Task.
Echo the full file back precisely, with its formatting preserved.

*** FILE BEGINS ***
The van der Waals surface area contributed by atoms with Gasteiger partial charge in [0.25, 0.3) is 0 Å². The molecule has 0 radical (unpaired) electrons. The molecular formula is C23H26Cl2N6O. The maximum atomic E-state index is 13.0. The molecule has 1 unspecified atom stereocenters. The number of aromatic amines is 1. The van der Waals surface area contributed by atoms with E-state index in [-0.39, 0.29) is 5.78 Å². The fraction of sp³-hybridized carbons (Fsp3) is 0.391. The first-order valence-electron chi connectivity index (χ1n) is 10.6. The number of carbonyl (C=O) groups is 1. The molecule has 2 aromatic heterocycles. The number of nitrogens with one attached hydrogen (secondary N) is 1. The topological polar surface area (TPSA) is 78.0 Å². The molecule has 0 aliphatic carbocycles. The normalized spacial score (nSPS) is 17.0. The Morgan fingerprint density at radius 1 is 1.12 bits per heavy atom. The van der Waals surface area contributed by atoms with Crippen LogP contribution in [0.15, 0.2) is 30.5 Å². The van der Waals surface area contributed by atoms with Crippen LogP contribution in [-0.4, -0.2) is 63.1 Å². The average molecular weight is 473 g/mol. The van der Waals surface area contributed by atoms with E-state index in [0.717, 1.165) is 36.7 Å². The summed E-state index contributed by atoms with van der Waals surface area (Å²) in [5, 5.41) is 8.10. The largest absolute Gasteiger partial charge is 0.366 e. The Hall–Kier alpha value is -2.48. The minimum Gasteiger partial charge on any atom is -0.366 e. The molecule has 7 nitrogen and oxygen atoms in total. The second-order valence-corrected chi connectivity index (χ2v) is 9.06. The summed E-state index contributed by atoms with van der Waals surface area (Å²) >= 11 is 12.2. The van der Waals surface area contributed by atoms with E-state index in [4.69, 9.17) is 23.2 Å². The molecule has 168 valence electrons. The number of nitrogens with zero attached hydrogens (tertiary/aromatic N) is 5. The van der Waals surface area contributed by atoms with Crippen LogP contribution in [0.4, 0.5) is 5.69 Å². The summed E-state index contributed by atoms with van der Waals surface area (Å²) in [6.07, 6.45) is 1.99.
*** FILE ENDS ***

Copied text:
The van der Waals surface area contributed by atoms with Gasteiger partial charge in [0.25, 0.3) is 0 Å². The molecule has 0 radical (unpaired) electrons. The molecular formula is C23H26Cl2N6O. The maximum atomic E-state index is 13.0. The molecule has 1 unspecified atom stereocenters. The number of aromatic amines is 1. The van der Waals surface area contributed by atoms with E-state index in [-0.39, 0.29) is 5.78 Å². The fraction of sp³-hybridized carbons (Fsp3) is 0.391. The first-order valence-electron chi connectivity index (χ1n) is 10.6. The number of carbonyl (C=O) groups is 1. The molecule has 2 aromatic heterocycles. The number of nitrogens with one attached hydrogen (secondary N) is 1. The topological polar surface area (TPSA) is 78.0 Å². The molecule has 0 aliphatic carbocycles. The normalized spacial score (nSPS) is 17.0. The Morgan fingerprint density at radius 1 is 1.12 bits per heavy atom. The van der Waals surface area contributed by atoms with Crippen LogP contribution in [0.15, 0.2) is 30.5 Å². The van der Waals surface area contributed by atoms with Crippen LogP contribution in [-0.4, -0.2) is 63.1 Å². The average molecular weight is 473 g/mol. The van der Waals surface area contributed by atoms with E-state index in [0.717, 1.165) is 36.7 Å². The summed E-state index contributed by atoms with van der Waals surface area (Å²) in [5, 5.41) is 8.10. The largest absolute Gasteiger partial charge is 0.366 e. The Hall–Kier alpha value is -2.48. The minimum Gasteiger partial charge on any atom is -0.366 e. The molecule has 7 nitrogen and oxygen atoms in total. The second-order valence-corrected chi connectivity index (χ2v) is 9.06. The summed E-state index contributed by atoms with van der Waals surface area (Å²) >= 11 is 12.2. The van der Waals surface area contributed by atoms with E-state index in [4.69, 9.17) is 23.2 Å². The molecule has 168 valence electrons. The number of nitrogens with zero attached hydrogens (tertiary/aromatic N) is 5. The van der Waals surface area contributed by atoms with Crippen LogP contribution in [0.4, 0.5) is 5.69 Å². The summed E-state index contributed by atoms with van der Waals surface area (Å²) in [6.07, 6.45) is 1.99.